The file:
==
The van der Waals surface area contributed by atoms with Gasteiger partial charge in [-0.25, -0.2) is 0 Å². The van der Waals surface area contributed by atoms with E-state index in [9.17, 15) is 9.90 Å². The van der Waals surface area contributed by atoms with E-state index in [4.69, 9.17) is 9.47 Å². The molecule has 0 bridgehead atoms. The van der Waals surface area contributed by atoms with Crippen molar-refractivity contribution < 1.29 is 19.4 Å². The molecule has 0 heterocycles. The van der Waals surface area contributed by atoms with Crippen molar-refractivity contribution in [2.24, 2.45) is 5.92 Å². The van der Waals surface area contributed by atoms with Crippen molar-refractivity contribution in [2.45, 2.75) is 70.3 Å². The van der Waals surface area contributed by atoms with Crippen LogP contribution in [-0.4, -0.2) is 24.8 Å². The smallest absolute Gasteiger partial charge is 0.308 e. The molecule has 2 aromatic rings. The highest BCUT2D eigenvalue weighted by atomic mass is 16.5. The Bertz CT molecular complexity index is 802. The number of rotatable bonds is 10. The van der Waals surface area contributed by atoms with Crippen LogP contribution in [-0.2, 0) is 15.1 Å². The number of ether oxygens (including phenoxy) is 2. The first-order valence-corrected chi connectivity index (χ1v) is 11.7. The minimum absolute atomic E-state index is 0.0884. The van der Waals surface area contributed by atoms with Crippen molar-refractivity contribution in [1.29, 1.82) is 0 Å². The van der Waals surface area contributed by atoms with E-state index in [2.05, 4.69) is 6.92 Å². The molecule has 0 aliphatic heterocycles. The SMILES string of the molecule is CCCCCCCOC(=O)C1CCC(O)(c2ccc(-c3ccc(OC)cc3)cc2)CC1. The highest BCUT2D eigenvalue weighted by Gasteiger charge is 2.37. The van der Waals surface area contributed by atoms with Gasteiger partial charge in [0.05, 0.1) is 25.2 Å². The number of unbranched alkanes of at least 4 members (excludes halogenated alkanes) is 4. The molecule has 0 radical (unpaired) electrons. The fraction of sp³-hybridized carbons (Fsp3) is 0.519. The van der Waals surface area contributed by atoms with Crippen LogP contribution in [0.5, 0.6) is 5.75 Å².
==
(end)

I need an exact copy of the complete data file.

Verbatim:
The van der Waals surface area contributed by atoms with Gasteiger partial charge in [-0.25, -0.2) is 0 Å². The van der Waals surface area contributed by atoms with E-state index in [9.17, 15) is 9.90 Å². The van der Waals surface area contributed by atoms with E-state index in [4.69, 9.17) is 9.47 Å². The molecule has 0 bridgehead atoms. The van der Waals surface area contributed by atoms with Crippen molar-refractivity contribution < 1.29 is 19.4 Å². The molecule has 0 heterocycles. The van der Waals surface area contributed by atoms with Crippen molar-refractivity contribution in [2.24, 2.45) is 5.92 Å². The van der Waals surface area contributed by atoms with Crippen molar-refractivity contribution in [2.45, 2.75) is 70.3 Å². The van der Waals surface area contributed by atoms with Crippen LogP contribution in [-0.4, -0.2) is 24.8 Å². The smallest absolute Gasteiger partial charge is 0.308 e. The molecule has 2 aromatic rings. The highest BCUT2D eigenvalue weighted by atomic mass is 16.5. The Bertz CT molecular complexity index is 802. The number of rotatable bonds is 10. The van der Waals surface area contributed by atoms with Crippen LogP contribution in [-0.2, 0) is 15.1 Å². The number of ether oxygens (including phenoxy) is 2. The first-order valence-corrected chi connectivity index (χ1v) is 11.7. The minimum absolute atomic E-state index is 0.0884. The van der Waals surface area contributed by atoms with Crippen molar-refractivity contribution in [1.29, 1.82) is 0 Å². The van der Waals surface area contributed by atoms with E-state index in [2.05, 4.69) is 6.92 Å². The molecule has 0 aliphatic heterocycles. The SMILES string of the molecule is CCCCCCCOC(=O)C1CCC(O)(c2ccc(-c3ccc(OC)cc3)cc2)CC1. The highest BCUT2D eigenvalue weighted by Gasteiger charge is 2.37. The van der Waals surface area contributed by atoms with Gasteiger partial charge in [0.05, 0.1) is 25.2 Å². The number of unbranched alkanes of at least 4 members (excludes halogenated alkanes) is 4. The molecule has 0 radical (unpaired) electrons. The fraction of sp³-hybridized carbons (Fsp3) is 0.519. The van der Waals surface area contributed by atoms with Crippen LogP contribution in [0.5, 0.6) is 5.75 Å².